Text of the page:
The Unmistakable Parallels between Bitcoin and Yoga
Guest post by Allison Yanci of Optimal Wellness
Have you ever considered the remarkable similarities between Bitcoin and Yoga? At first glance, these two concepts may seem unrelated, but they share some striking commonalities. Bitcoin, in its essence, represents a digital revolution that brings people together. The word "Yoga" is derived from the Sanskrit word "yuj," which means to unite. Both Bitcoin and Yoga have the power to unite people and provide hope for the future.
Bitcoin operates on a decentralized network of nodes, without any central authority. It promotes financial freedom, independence, and low time preference behavior. This decentralized nature and transparency align with the core principles of yogic philosophy, which promote unity, trust, and selfless service. Yoga can be seen as a decentralized approach to health and wellness, focusing on self-awareness and individual practice.
In the Yoga Sutras, an ancient yogic text, there is a sutra that states: "Perfection in practice comes when one continues to practice with sincerity and respect for a long period of time without any interruption." In the context of Bitcoin technology, the principle of continuous practice and sincerity can be related to the continuous chain of blocks that are mined every ten minutes. The Bitcoin blockchain is operated continuously and its reliability is derived from the consistent and unbroken chain of blocks. The principle of continuous practice in Yoga is very comparable to the uninterrupted functioning of the Bitcoin blockchain, which contributes to its security and trustworthiness. The idea of having an authentic and sincere practice over an extended period of time in this sutra aligns with the long-term commitment required for the development of technologies like Bitcoin.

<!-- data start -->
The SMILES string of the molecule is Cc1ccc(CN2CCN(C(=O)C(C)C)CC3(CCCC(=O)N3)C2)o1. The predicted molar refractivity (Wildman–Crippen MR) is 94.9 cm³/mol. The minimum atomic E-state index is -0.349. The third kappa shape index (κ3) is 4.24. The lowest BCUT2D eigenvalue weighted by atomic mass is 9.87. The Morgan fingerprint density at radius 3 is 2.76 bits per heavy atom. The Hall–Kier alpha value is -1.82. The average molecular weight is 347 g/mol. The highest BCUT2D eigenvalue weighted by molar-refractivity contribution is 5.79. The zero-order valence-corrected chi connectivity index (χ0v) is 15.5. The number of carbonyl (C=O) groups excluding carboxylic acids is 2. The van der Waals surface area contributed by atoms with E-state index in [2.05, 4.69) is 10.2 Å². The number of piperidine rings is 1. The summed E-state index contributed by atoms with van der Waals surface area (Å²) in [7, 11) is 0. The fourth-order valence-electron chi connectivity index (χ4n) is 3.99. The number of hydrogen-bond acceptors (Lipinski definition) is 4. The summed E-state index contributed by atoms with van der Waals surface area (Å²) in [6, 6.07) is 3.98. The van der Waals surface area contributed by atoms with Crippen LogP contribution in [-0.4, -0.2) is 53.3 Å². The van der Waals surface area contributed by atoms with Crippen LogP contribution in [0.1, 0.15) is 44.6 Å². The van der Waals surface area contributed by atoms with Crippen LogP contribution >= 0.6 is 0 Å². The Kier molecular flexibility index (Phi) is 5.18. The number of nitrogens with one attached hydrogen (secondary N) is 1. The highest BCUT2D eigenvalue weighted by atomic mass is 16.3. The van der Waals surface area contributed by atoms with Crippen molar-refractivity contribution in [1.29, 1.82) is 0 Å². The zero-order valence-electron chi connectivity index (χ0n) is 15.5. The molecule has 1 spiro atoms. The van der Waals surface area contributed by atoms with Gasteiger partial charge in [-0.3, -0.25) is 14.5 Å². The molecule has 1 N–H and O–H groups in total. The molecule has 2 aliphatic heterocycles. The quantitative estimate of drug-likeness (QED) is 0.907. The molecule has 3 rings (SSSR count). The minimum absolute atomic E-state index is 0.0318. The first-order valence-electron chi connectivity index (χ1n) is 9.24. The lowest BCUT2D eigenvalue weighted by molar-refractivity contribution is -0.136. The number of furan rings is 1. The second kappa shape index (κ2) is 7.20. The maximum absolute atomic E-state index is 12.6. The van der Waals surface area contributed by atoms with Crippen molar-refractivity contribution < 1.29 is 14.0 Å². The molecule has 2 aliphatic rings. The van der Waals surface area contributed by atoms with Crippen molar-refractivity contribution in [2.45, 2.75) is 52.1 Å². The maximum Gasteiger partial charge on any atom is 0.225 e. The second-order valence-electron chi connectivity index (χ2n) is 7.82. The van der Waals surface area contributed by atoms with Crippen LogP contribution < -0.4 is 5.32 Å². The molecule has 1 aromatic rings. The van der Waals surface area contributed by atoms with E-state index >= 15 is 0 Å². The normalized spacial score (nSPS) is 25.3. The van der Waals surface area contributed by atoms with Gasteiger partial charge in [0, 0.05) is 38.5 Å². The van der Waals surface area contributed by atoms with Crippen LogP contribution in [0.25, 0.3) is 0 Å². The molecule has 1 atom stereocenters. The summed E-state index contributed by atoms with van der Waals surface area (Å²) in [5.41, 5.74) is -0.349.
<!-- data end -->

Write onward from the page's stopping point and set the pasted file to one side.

In Yoga, we also have some ethical guidelines called the Yamas and Niyamas. The Yamas are known as the restraints and the Niyamas are known as the observances. One of the Yamas is Asteya, which means non-stealing. That might mean not stealing from your neighbor, not stealing people's time and energy, or not stealing from nature, which brings me to the un-confiscatable nature of Bitcoin. No one can actually steal your Bitcoin because Bitcoin operates on a principle of ownership, meaning individuals have control over their own private keys and seed phrases.
Another one of the Yamas is Aparigraha, which means non-attachment. Bitcoin motivates us to save, practice low time preference behavior, and encourages the idea that wealth is not necessarily tied to physical or material possessions. This is a form of non-attachment or non-hoarding. One of the Niyamas is Santosha, which means contentment. Bitcoiners talk about "HODLing," a meme derived from a typo of the word "holding" or "hold" . It very much suggests a long-term, contented approach to holding onto Bitcoin and planning for your future. Contentment with what is, contentment with what you have, and contentment with what is to come. This brings us to a final Yoga Sutra which states: "By contentment, supreme joy is gained."
Both Bitcoin and Yoga contribute to aspects of personal empowerment and awareness. Overall, health, wealth, and Yoga are fundamentally linked and provide the tools to a fulfilling and prosperous life.
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